Ruth Abusch-Magder


RIP Hostess Brands

By Ruth Abusch-Magder

RIP Hostess Brands
Ding Dongs hold a special place in my heart. My best friend growing up in Canada was an American. Whenever her family would travel to New York they would bring numerous boxes of Ring Dings back with them and keep them in the freezer. Sure, there were lots of similar sandwich cakes in the great white north, but none had a hechsher. If we were particularly well behaved, we would be allowed to take one from the coveted stash. The memory of the feeling of the frozen squishy cake and its filling, still brings a smile to my face.Read More


Why Our Sons Should to Learn to Bake Challah

By Ruth Abusch-Magder

Why Our Sons Should to Learn to Bake Challah
What I mean is that we often ask women to take on the roles or rituals that were traditionally considered male, but rarely teach our sons the things that were long-considered female. Teaching our daughters to don tefillin, read Torah, and say kaddish is important, but so is teaching our sons to bake challah, light Shabbat candles and celebrate Rosh Hodesh.Read More


Two Almond Recipes for Tu B'Shvat

By Ruth Abusch-Magder

Two Almond Recipes for Tu B'Shvat
The date palm is tall and majestic. The olive tree locks oil in its plentiful fruit that anoints kings. The bountiful orange trees were the crown jewels of early Zionism. Yet it is the humble almond tree that grabs our attention when we celebrate the new year of the trees, Tu B’Shvat.Read More


Shabbat Meals: Tower of Babel Menu

By Ruth Abusch-Magder

Shabbat Meals: Tower of Babel Menu
Most of the Shabbat dinners at my home are seasonal. Usually this means relying on what I find fresh in the market to inspire the menu that I make. This week however, I’m taking my inspiration from the seasons of the Torah. In the story of Noah, this week’s Torah part, the tale of the Tower of Babel is told in nine short lines, which provided the inspiration for my Friday night menu with dishes from around the globe.Read More


Turkish Rosh Hashanah Delights

By Ruth Abusch-Magder

Turkish Rosh Hashanah Delights
Start the year off well, be bold, shine forth with simplicity. Rosh Hashanah foods are meant not just to tickle our taste buds but also to inspire. The flavors and textures of holiday foods are meant to encourage the turn towards new possibilities. According Gilda Angel, the author of the “Sephardic Holiday Cooking,” Turkish Jewish cuisine, which relies on bright flavors of vegetables, side lining the heavy spices that dress up other Middle Eastern Jewish culinary traditions, is the perfect way to give the New Year a bright bold fresh start.Read More






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  • More than 50 former Israeli soldiers have refused to serve in the current ground operation in #Gaza.
  • "My wife and I are both half-Jewish. Both of us very much felt and feel American first and Jewish second. We are currently debating whether we should send our daughter to a Jewish pre-K and kindergarten program or to a public one. Pros? Give her a Jewish community and identity that she could build on throughout her life. Cons? Costs a lot of money; She will enter school with the idea that being Jewish makes her different somehow instead of something that you do after or in addition to regular school. Maybe a Shabbat sing-along would be enough?"
  • Undeterred by the conflict, 24 Jews participated in the first ever Jewish National Fund— JDate singles trip to Israel. Translation: Jews age 30 to 45 travelled to Israel to get it on in the sun, with a side of hummus.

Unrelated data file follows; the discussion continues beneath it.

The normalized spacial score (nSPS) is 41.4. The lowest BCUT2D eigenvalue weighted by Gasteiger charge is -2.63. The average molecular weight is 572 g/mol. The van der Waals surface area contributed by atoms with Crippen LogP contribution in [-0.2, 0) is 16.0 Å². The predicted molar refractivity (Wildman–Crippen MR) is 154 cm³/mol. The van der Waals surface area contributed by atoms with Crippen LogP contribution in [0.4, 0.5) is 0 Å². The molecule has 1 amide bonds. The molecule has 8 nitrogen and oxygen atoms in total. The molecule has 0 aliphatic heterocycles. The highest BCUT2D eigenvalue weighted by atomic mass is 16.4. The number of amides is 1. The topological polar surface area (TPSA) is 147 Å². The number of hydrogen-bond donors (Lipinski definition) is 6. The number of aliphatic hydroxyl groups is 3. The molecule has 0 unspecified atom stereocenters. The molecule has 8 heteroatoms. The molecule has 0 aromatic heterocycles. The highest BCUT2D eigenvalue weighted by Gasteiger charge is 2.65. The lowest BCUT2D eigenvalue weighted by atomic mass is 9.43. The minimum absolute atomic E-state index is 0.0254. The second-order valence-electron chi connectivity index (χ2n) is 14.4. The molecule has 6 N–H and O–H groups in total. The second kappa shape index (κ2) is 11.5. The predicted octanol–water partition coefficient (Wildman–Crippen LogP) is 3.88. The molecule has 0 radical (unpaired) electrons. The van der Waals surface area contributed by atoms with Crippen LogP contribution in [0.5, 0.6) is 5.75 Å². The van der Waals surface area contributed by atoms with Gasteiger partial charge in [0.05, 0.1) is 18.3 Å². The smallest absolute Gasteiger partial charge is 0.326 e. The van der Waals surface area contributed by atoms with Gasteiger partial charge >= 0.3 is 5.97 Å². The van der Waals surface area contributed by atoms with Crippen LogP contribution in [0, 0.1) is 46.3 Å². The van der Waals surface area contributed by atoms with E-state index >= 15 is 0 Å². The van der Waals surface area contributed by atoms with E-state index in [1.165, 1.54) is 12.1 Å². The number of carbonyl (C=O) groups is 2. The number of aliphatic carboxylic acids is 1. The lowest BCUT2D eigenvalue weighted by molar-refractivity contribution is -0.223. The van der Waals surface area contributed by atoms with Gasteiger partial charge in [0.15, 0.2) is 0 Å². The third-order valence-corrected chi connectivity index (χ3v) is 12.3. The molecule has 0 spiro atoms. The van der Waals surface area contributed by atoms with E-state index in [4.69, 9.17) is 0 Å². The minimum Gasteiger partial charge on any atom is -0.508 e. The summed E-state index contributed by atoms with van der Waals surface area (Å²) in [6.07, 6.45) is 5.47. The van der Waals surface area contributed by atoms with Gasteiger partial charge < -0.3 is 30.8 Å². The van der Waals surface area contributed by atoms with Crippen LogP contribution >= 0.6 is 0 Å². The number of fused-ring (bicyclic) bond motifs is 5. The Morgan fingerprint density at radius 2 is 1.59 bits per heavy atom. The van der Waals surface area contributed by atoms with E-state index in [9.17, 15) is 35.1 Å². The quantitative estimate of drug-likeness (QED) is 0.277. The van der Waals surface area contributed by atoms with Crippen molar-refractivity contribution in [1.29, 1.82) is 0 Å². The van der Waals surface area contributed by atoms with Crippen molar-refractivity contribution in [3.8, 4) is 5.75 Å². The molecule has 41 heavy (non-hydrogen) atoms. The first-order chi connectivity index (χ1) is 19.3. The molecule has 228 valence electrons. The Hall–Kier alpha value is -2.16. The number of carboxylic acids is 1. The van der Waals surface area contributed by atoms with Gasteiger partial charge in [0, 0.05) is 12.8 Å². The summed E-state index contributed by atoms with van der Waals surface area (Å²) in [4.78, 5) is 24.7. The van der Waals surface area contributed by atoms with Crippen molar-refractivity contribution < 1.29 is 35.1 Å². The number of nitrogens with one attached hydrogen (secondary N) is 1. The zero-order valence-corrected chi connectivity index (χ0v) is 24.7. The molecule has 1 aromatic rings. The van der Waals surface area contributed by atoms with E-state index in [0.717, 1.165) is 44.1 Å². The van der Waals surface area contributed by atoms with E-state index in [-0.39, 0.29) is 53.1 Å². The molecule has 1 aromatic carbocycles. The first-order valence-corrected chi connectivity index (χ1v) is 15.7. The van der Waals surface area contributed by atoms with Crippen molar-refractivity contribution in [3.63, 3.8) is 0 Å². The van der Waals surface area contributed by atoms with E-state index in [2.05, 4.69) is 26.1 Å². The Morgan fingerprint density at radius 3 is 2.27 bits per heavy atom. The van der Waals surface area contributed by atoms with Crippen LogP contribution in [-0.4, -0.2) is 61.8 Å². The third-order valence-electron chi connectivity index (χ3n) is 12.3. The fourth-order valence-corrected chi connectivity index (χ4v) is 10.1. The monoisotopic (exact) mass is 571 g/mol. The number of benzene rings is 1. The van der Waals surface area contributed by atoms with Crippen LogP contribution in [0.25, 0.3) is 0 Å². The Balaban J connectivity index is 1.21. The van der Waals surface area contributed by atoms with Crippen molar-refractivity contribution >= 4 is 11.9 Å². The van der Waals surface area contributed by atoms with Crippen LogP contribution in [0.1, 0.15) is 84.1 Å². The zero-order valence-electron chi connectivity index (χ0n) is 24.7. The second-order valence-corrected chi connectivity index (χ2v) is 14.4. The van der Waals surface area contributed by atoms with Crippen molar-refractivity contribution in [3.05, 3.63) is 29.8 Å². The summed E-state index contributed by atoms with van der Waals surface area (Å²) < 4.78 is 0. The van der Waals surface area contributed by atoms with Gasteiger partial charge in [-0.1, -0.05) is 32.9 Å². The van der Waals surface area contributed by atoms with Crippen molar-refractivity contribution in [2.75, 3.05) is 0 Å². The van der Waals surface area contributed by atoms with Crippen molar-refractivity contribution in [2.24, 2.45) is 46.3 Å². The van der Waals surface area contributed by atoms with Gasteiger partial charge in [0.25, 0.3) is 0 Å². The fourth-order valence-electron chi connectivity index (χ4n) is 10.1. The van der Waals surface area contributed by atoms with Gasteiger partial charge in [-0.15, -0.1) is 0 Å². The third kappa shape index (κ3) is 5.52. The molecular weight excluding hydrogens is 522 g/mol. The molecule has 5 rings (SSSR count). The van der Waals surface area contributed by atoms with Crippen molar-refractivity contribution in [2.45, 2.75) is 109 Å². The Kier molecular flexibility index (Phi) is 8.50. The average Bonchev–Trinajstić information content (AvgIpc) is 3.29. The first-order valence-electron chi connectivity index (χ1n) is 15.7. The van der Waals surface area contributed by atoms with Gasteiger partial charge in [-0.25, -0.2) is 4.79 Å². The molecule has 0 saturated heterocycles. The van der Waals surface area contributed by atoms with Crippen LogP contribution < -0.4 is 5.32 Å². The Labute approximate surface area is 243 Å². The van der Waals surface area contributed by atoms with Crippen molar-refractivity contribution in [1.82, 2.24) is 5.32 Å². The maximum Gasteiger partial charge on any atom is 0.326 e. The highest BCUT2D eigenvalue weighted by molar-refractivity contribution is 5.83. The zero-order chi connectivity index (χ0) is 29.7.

• "It pains and shocks me to say this, but here goes: My father was right all along. He always told me, as I spouted liberal talking points at the Shabbos table and challenged his hawkish views on Israel and the Palestinians to his unending chagrin, that I would one day change my tune." Have you had a similar experience?
  • "'What’s this, mommy?' she asked, while pulling at the purple sleeve to unwrap this mysterious little gift mom keeps hidden in the inside pocket of her bag. Oh boy, how do I answer?"
  • "I fear that we are witnessing the end of politics in the Israeli-Palestinian conflict. I see no possibility for resolution right now. I look into the future and see only a void." What do you think?
  • Not a gazillionaire? Take the "poor door."
  • "We will do what we must to protect our people. We have that right. We are not less deserving of life and quiet than anyone else. No more apologies."
  • "Woody Allen should have quit while he was ahead." Ezra Glinter's review of "Magic in the Moonlight": http://jd.fo/f4Q1Q
  • Jon Stewart responds to his critics: “Look, obviously there are many strong opinions on this. But just merely mentioning Israel or questioning in any way the effectiveness or humanity of Israel’s policies is not the same thing as being pro-Hamas.”
  • "My bat mitzvah party took place in our living room. There were only a few Jewish kids there, and only one from my Sunday school class. She sat in the corner, wearing the right clothes, asking her mom when they could go." The latest in our Promised Lands series — what state should we visit next?
  • Former Israeli National Security Advisor Yaakov Amidror: “A cease-fire will mean that anytime Hamas wants to fight it can. Occupation of Gaza will bring longer-term quiet, but the price will be very high.” What do you think?
  • Should couples sign a pre-pregnancy contract, outlining how caring for the infant will be equally divided between the two parties involved? Just think of it as a ketubah for expectant parents:
  • Many #Israelis can't make it to bomb shelters in time. One of them is Amos Oz.
  • According to Israeli professor Mordechai Kedar, “the only thing that can deter terrorists, like those who kidnapped the children and killed them, is the knowledge that their sister or their mother will be raped."
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